Klein, Barbara Schave. Raising Gifted Kids: Everything You Need to Know to Help Your Exceptional Child Thrive. New York: AMACOM, American Management Association, 2007. Available in the Penrose Library HQ773.5.K54 2007. While it can be rewarding to raise an extremely bright child -- quick, curious, sensitive, and introspective -- it’s also a daunting challenge. Parents need insight into their own motivations (as well as those of their children), and the courage and ability to make tough decisions about their child’s development. Raising Gifted Kids will help parents understand and cope with the obstacles they face in raising a gifted child, and help them make the best choices for their son’s or daughter’s growth and happiness. This upbeat and practical book reveals how parents can: * help develop their child’s potential and self-esteem without pressuring them * plan their child’s education * work optimally with schools and teachers * recognize and prevent problems * solve family conflicts over parenting issues * avoid the dangers of living vicariously through their child’s accomplishments

Kristal, Jan. The Temperament Perspective: Working with Children’s Behavioral Styles. New York: Paul H. Brookes, 2005. Available in the Penrose Library BF723.T53 K75 2005. According to Kristal, once you understand the basics of temperament, you can use that knowledge to address children’s behavior challenges and improve classroom interactions. This is your practical guide to understanding and working with children’s individual temperaments. The book starts with a review of how temperament traits combine to affect behavior, and then looks at age-specific behavior patterns and temperaments typically seen in infants, toddlers, preschoolers, and school-age children. Kristal examines environmental factors that influence children’s behavior in five different settings: home, school, child care, health care, and mental health settings. Guidelines on when to seek outside help are included, and two appendixes provide information on age-specific temperament questionnaires and further readings.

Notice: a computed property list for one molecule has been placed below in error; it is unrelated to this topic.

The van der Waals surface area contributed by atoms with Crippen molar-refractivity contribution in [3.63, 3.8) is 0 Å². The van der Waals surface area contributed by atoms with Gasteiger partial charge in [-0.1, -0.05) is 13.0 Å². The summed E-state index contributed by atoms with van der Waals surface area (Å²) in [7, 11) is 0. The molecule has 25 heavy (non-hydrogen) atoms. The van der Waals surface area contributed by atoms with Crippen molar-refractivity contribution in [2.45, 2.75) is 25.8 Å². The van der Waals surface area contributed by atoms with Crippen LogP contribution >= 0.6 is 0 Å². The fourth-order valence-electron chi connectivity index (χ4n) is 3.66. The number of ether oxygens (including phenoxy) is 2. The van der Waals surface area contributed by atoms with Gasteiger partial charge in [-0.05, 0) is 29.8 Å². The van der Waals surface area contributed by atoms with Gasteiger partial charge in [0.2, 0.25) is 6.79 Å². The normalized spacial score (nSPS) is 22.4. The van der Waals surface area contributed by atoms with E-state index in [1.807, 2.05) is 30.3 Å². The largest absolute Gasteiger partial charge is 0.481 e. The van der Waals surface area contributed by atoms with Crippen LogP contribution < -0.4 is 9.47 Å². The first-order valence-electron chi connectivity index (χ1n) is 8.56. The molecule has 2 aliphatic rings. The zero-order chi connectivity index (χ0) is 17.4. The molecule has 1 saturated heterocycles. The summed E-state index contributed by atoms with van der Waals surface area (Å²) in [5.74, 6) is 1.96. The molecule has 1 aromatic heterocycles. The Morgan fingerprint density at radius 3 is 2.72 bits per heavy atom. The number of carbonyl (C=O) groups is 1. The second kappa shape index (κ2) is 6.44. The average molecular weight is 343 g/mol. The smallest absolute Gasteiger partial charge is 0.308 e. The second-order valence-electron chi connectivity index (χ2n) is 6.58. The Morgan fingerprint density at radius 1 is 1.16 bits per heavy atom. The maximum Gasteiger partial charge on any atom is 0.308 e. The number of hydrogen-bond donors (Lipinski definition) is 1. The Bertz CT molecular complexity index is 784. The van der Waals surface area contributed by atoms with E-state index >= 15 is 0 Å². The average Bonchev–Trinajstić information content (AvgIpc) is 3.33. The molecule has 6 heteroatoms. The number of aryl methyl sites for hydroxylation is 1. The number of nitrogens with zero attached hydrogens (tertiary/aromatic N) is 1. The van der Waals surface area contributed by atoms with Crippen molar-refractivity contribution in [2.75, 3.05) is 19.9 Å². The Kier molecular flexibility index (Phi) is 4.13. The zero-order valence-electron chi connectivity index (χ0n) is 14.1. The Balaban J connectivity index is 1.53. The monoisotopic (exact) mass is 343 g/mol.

Nutt, Linda. The Lives of Foster Carers: Private Sacrifices, Public Restrictions. New York: Routledge, 2006. Available in the Penrose Library HV887.G7 N88 2006. While there has been a substantial amount of social research about fostered children, little is known about the adults who look after them. By focusing on the carer, not the child or the social worker, The Lives of Foster Carers offers the reader a new perspective on foster care. It explores the contradictions, conflicts and ambiguities faced by foster carers every day and looks at how public bureaucracy and private family life intertwine. Based on a wide range of literature and in-depth interviews with 46 foster carers, this book provides valuable insight into the concerns, processes and experiences of foster carers.


Dery, Kathi Whelan. The Giant Encyclopedia of Monthly Activities for Children 3 to 6: Written by Teachers for Teachers. Beltsville, MD: Gryphon House, 2006. Available in the Penrose Library LB1139.35.A37 G533 2006. The tenth in the best-selling series, this book has over 600 activities written by teachers for teachers. The result of a nationwide contest, these activities were selected as the best-of-the-best, and are organized by month for easy use by teachers or parents. Educators will love the activities that span the traditional areas of the curriculum, such as science, math, art, and music and movement, and it also include ideas for additional experiences such as field trips, cooking, and holidays.